In mild cases of arthritis, the vet may be able to prescribe an over-the-counter remedy for arthritis relief. It is very important, however, to check before giving your PON any human over-the counter medications. Certain drugs (such as Tylenol and Advil) can be dangerous to your PON. There can also be adverse reactions between drugs if your PON is currently taking more than one medication. Even if the over-the-counter drug is safe for your PON, the dosage will be different than the human dosage. Please contact your vet to discuss appropriate treatment programs and dosages.
Food supplements such as glucosamine and chondroitin and omega-3-fatty acids have been proven to enhance joint health. These supplements are also available through pharmacy and health food stores; however, because they are not regulated by the FDA, it is important to buy a reputable brand in order to insure product quality. Your vet will be happy to help you determine the correct dosage for your PON.
In addition to medications and food supplements, there are a number of things that you can do to help minimize discomfort and other signs of arthritis in your PON:
• Encourage light to moderate exercise, but don't overdo it. Providing frequent, short walks on level ground with good footing is one of the best ways to help your PON. Swimming is also an excellent alternative exercise. Light to moderate activity decreases stiffness and soreness, circulates joint fluid providing enhanced joint lubrication, and increases blood supply to the joint. In addition, exercise is very important for maintaining muscle strength. Strong, healthy muscles provide support for the joints and allow for maximal mobility.
• Discourage high impact activities such as jumping, sprinting, and rough play. These activities may be fun for your PON, but will often result in soreness later that night or the next day or event create new health issues.
• Help your PON maintain a normal body weight and condition. Overweight dogs put a lot of unnecessary pressure and stress on their joints. As dogs become less active due to arthritis, they may bum fewer calories and put on weight if their food amount is not decreased. To determine if your PON is overweight, run your hands down along the rib cage. The ribs can be easily felt and counted in PONS with ideal body condition. Overweight PONS have a fat pad over the rib cage making it difficult or impossible to feel the ribs. If your PON is overweight, your veterinarians can help you formulate a weight loss program tailored to your PON's specific needs.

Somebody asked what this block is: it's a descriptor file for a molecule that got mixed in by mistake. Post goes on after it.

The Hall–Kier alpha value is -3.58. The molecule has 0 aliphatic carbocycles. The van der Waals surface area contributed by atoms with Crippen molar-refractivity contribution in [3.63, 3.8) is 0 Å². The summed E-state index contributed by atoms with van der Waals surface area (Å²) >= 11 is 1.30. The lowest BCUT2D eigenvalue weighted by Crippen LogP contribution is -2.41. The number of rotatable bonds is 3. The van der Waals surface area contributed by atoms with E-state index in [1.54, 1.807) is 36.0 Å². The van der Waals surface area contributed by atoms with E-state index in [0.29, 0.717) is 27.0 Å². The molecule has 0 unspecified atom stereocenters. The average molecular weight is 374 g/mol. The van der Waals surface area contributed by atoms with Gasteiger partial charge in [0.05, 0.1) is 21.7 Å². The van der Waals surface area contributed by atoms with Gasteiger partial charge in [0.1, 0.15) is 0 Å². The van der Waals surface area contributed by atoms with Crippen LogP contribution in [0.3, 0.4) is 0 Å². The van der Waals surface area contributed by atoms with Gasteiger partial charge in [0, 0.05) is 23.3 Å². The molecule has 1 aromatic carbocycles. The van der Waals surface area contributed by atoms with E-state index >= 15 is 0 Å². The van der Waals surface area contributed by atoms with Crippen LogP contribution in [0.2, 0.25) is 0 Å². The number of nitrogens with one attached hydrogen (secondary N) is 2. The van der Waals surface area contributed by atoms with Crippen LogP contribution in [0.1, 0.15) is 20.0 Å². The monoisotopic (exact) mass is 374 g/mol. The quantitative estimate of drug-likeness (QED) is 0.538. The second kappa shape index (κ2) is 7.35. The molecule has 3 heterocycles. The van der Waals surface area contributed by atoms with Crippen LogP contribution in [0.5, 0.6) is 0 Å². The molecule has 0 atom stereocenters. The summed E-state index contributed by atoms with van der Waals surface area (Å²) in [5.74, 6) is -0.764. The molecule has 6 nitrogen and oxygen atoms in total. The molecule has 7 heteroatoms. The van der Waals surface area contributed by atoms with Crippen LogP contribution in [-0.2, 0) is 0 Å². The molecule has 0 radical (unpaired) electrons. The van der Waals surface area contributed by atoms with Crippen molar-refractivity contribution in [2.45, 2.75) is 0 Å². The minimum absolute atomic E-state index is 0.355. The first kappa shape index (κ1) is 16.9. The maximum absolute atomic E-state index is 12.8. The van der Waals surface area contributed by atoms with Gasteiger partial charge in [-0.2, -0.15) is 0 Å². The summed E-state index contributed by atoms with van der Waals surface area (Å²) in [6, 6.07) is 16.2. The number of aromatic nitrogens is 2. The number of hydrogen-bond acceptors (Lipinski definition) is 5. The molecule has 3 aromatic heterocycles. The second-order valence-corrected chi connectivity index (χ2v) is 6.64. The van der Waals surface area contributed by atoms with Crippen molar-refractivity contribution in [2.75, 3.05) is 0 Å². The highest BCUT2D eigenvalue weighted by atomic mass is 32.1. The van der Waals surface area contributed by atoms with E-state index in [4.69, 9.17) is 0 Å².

• Make sure that your PON sleeps and rests in a warm, dry place. Minimize time spent outside on wet or cold days. Dampness, chill, and hard surfaces will worsen your PON's stiffness and soreness.
• Hot packs and gentle massage of affected joints may help to temporarily alleviate or reduce your PON's discomfort due to arthritis.
Lumps and Bumps It is very common for Senior PONS to develop different types of "lumps and bumps." In many cases these are skin growths (similar to moles in humans), fatty lypomas (a harmless fatty tumor just beneath the skin), or sebaceous cysts (a harmless growth of the oil-secreting gland). In some cases, however, these lumps may be more serious tumors.
It is important to examine your PON on a regular basis. If you notice any new lumps, ask the following questions: Is the skin over the lump different from the other skin (discolored, ulcerated, etc.)? Is the lump large or growing? Is the lump firmly anchored and not just part of the skin? Is your PON licking, chewing, or scratching at the lump?
If the answer is "Yes" to any of these questions, we recommend that you make an appointment as soon as possible to have the lump examined. If the answer is "No" to ALL of the questions, it is important that you monitor the lump for any changes.
Cognitive Dysfunction Syndrome (CDS)
Cognitive Dysfunction Syndrome (CDS) is a condition of older dogs that results in signs of confusion and changes in behavior. It is due to physical and chemical changes in the brain. Some of the signs of CDS may seem like natural aging changes, but CDS is a disease complex that can be successfully treated in many dogs.
The following signs are associated with CDS: aimless wandering, confusion, failure to recognize familiar people, failure to respond to name or verbal commands, decreased interaction with family members, changes in sleeping patterns, urination/defecation indoors, or barking for no apparent reason. It is important to understand that not every dog will exhibit all signs of the syndrome. Even if your PON is showing just a few signs, he/she may still have CDS. If your dog demonstrates any of the above signs on a regular basis, it is important that you set up an appointment with your vet.
Before a diagnosis of CDS can be made, the veterinarian must perform a thorough physical exam and take a complete history of your PON's behavior. Other conditions such as blindness and deafness may have some of the same signs. Depression due to other underlying medical problems can also cause similar changes in your PON.
As your PON ages, it is important to monitor your PON's activity, behavior, and eating habits for any changes. Increased thirst, increased urination, altered appetite, or changes in skin and hair coat may all be indications of underlying disease. Vomiting, diarrhea, weight loss, lethargy, or anorexia (not eating) may also be signs of illness. While younger PONS may be able to recover from some of these problems without medical attention, even minor problems can be much more serious in older PONS. We wish you many healthy years with your beloved PON.